To accommodate the task of having to take photos on an ongoing basis, I redesigned my studioffice when I started to blog full-time. I created what I dubbed my Mini PhotoStudio.

Bloggers tips and tricks for taking photos

I created it on the window side of my worktable. When I want to take a photo of something small or the steps for a tutorial, I simply roll down a white roller shade that I mounted on the wall above the worktable. I place a dollar store foam board on the left side to bounce the light from the window, set up my tripod and camera and take the photos. You can read all the details about it in this post: My $20 Dollar Photo Studio

I take a lot of photos and edit until I like what I see. I get much better photos when it is a sunny day.

So much still to learn…along this blogging journey of mine.

As with anything, the more you do it, the better you get.  This is true and I hope to learn even more in the coming years so I can rock every photo I take.

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18 Comments

  1. I so love that you didn’t give a bit by bit of your daily life blogging, rather you have intense info on the choices, your actions, why and how to become a financial earning blogger. Thank you. I so love that you are teaching and sharing your learning curve with us.

  2. Thank you for sharing! I started a blog and haven’t a fancy camera, but it goes to show with some good photography rules, you CAN have wonderful pictures. Love your blog!

    1. Hi Amanda – I have read a few blogs where all they use is their camera phone. It is all about the light, truly if you have good light and an eye for composition you will get great photos no matter what camera you use.

  3. Wow what a difference photography skills can make! I love beautiful photos but don’t have the photography skills to match. I’m inspired by your progress. Maybe there’s hope for me too!

  4. Thank you so much for sharing your blogging story. I think it is amazing. I am not a blogger, but understand a bit more of how it all works, and how much time and effort goes into a post. I admire your tenacity, you are a trooper.

  5. Thank you for answering my questions about your photography! I’m thinking of upgrading from my little pocket camera, and your post has given me more to think about when deciding on a new camera. I recently learned about mirrorless cameras, which are very small and lightweight, and plan to do some research on them, as well as the DSLRs. Your posts are always interesting to read and beautiful to look at.

  6. You will be sooo glad when you incorporate Lightroom into your photo editing programs. It makes all the difference. I, too, hated to venture beyond Photoshop, but now I load my photos into Lightroom, edit them, then transfer them to my website and tweak them with Photoshop CS3.

  7. Hi Diane…I love your mini photo studio. I’m always trying to find a space with an uncluttered background and the right light, and that solves it. I’ll have to see if I can find a spot in my house for one of those!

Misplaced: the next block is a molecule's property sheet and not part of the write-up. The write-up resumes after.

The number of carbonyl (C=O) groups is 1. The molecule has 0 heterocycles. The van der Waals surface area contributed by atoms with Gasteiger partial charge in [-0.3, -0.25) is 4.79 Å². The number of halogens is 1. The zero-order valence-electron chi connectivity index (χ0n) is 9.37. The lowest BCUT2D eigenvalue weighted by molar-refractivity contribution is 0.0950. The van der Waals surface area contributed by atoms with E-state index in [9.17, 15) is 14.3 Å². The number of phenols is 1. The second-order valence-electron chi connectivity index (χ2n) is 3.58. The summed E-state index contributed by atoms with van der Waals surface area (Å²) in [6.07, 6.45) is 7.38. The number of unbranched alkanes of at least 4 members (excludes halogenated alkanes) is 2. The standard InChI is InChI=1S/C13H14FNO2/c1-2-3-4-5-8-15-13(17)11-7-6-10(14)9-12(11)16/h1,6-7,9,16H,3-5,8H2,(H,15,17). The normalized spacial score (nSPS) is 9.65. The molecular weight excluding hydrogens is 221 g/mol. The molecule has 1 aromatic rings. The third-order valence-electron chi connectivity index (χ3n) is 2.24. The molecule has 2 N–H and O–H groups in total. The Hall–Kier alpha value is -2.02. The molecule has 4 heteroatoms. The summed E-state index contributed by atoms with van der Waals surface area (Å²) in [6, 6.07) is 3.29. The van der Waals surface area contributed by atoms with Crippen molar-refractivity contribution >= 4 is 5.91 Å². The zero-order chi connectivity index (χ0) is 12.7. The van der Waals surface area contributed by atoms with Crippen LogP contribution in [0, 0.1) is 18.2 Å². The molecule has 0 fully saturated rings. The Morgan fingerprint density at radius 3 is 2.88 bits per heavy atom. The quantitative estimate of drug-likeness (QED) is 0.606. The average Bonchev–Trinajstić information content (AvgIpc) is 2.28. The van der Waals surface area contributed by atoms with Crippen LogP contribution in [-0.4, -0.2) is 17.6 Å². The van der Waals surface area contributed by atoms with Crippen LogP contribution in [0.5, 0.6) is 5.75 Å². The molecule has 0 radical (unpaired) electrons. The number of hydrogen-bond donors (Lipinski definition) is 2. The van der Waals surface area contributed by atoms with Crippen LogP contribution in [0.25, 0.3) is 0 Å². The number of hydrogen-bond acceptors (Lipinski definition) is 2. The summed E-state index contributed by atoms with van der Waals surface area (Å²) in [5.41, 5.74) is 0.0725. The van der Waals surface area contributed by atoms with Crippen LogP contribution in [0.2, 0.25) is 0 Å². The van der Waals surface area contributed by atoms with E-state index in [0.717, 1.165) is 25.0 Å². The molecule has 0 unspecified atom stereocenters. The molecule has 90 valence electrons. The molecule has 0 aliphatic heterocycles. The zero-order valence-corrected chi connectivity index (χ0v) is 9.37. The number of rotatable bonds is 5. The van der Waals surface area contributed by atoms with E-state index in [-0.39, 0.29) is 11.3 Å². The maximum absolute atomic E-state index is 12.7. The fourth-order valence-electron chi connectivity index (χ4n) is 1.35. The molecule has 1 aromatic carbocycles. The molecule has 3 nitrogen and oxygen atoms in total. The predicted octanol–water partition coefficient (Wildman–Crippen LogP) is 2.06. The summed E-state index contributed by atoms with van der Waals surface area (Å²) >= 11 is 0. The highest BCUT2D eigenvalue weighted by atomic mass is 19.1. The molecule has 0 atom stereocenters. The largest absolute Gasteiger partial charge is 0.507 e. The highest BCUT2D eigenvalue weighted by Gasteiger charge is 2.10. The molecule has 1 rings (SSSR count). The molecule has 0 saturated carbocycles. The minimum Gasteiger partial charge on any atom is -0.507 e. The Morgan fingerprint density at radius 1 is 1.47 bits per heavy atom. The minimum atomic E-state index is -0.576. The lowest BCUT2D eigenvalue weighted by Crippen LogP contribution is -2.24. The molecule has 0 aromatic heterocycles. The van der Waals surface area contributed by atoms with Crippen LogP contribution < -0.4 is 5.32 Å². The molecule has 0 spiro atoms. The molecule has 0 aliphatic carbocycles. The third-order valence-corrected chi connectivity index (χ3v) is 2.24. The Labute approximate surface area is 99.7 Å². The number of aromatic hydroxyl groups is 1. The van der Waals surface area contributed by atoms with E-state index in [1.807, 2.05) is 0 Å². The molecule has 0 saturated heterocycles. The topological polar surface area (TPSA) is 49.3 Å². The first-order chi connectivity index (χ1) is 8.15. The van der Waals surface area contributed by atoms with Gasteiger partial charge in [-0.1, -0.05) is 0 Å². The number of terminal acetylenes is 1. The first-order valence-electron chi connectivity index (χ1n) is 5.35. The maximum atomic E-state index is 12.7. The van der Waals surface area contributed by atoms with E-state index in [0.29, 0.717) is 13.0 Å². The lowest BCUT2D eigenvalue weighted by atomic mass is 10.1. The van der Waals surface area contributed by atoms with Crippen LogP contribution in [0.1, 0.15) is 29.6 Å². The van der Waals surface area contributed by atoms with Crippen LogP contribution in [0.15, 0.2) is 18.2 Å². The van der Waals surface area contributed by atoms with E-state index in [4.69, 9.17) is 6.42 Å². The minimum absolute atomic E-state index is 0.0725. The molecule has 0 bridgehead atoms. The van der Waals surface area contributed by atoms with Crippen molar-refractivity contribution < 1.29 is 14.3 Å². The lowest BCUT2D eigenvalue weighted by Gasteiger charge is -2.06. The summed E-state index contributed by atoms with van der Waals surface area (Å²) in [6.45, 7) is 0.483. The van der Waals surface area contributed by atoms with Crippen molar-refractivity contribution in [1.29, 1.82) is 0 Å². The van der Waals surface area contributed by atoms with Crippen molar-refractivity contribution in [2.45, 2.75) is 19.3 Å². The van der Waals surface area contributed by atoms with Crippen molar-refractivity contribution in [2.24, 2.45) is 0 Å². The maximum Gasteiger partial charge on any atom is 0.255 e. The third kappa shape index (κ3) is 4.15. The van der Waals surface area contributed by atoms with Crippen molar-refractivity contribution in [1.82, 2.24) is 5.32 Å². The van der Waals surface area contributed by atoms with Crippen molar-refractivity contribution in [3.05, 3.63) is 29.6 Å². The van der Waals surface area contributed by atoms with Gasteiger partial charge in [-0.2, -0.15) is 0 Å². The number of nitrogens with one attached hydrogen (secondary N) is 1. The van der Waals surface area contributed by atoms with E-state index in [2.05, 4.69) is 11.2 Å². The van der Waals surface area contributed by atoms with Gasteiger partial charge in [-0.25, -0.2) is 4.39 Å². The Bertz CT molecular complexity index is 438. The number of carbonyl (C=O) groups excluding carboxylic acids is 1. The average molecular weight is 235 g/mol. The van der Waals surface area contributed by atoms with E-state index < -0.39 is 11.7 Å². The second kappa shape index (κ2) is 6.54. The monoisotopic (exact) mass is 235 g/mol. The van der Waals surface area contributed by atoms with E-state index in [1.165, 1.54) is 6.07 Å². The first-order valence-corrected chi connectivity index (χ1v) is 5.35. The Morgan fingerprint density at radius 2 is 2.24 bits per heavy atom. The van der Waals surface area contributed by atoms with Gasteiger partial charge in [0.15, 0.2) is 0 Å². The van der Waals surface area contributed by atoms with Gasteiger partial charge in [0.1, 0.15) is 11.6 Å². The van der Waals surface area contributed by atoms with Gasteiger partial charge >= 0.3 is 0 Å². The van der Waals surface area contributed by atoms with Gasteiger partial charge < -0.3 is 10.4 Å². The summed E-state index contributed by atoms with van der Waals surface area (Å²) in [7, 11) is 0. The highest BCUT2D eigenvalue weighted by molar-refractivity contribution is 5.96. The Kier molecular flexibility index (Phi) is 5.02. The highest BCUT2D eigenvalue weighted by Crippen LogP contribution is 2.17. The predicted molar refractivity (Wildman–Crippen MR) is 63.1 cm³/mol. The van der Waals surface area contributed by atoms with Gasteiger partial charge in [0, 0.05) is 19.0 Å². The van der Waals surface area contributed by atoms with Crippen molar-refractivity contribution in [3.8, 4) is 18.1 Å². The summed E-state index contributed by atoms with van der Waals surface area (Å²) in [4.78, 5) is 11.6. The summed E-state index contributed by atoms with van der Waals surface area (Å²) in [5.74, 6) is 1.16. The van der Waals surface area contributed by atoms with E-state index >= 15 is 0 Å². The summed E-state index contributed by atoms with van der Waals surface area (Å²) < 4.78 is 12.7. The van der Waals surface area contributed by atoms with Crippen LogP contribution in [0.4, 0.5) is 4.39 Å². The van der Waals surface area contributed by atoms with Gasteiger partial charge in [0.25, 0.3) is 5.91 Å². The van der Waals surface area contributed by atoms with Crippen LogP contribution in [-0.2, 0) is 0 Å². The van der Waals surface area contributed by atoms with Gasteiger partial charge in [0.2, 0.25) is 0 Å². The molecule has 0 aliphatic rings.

I am also on the journey to becoming a better photographer and had been trying to figure out why I would want to use Lightroom AND Photoshop Elements…but it seemed like so many photographers used both, I figured I must be missing something. I finally found a reason. For me, it’s not in the editing of the photos (I still use Photoshop to do that), it’s in the export capabilities…there’s a plugin that lets you publish your pictures from Lightroom directly onto your wordpress site. And if you ever need to tweak them, it manages the updates. This has saved me so much time, I am now a full-on Lightroom fan.

    1. Hi Wanda – I know many bloggers who love Lightroom, I just need to use it more so I get the hang of it. Thanks for telling me about the plugin, I will have to look into it …it sounds like a real timesaver!

  8. Hello Diane, I love your blog in general, but this series about your journey as a blogger is so inspiring. I am just now starting a blog and feel so late to the game, but I’m taking everything you’re saying to heart. Thank you!

  9. I would LOVE to learn photography – I’ve been talking about it for years – but I assumed you had to have an expensive DSLR. My job doesn’t depend on photos, but as a hobby I spend a lot of time out doors and with my kids and I know the photos I take don’t at ALL capture the feelings in the moments!

    PS – we need more sharing buttons on your posts!! :) And I remember when you came to start something ‘serious’ after Ed lost his job. You’ve done amazing work!!

    1. Thanks Cathy. I wish I had known more about photography when my girls were little, I have some cute photos of them, but none have them in focus with a soft background which I would have loved for their little smiling faces. Most camera phones or phone apps have this feature on them now. It is how I took the photo of the peonies.

      I am fine with adding more sharing buttons…lets do it.

  10. What a fabulous post! Thank you for sharing all your photography tips AND your sources for equipment. This is such great information for any blogger. I took Kevin’s class too, and it WAS a game changer.

  11. Thanks Diane, I am a new blogger and found this post very helpful. I agree that the photography is one of the areas of blogging that I so enjoy, but as a newbie, it can still be frustrating. I’m pondering the shoot fly shoot classes and will surely link to it from your site when I do take the class. Also working with PSE13. Did you take an online class or on site class? I bought a book and am slowly slogging through it.

    In addition to this blog, I enjoy your site in general.

    Have a great day, Lynn

    1. Hi Lynn – I highly highly recommend the Shoot Fly Shoot classes even if you didn’t use my link. Kevin and Josh just have a way of teaching that helps the beginner. As for learning PS Elements. I learned how to use this software from Amanda at Everyday Elements. (She is changing things and her blog is down as she prepares a new one). She had free tutorials on her blog. I read every one. I also watched quite a lot of YouTube videos on how to use the program. Head over to You Tube and type in “Photoshop Elements 13 tutorials” ( add your version number) and a ton of video tutorials will show up.

  12. Thanks so much for sharing this post! I am blogging only with my iPhone, at least for now, and it’s encouraging to read your thoughts on that. I do have to be very aware of daylight, and I agree that photos are always best taken with lots of natural light on a sunny day. If I’m doing a project for the blog, I try to plan that during the day, so I can take nice, bright photos as I work. I love your mini photo studio, and that shot of pink peonies is beautiful!

    1. Thanks Elizabeth – I can never get enough peonies. They make me happy. I wish I could say I took the photo, but I bought it from an Etsy shop a few years ago.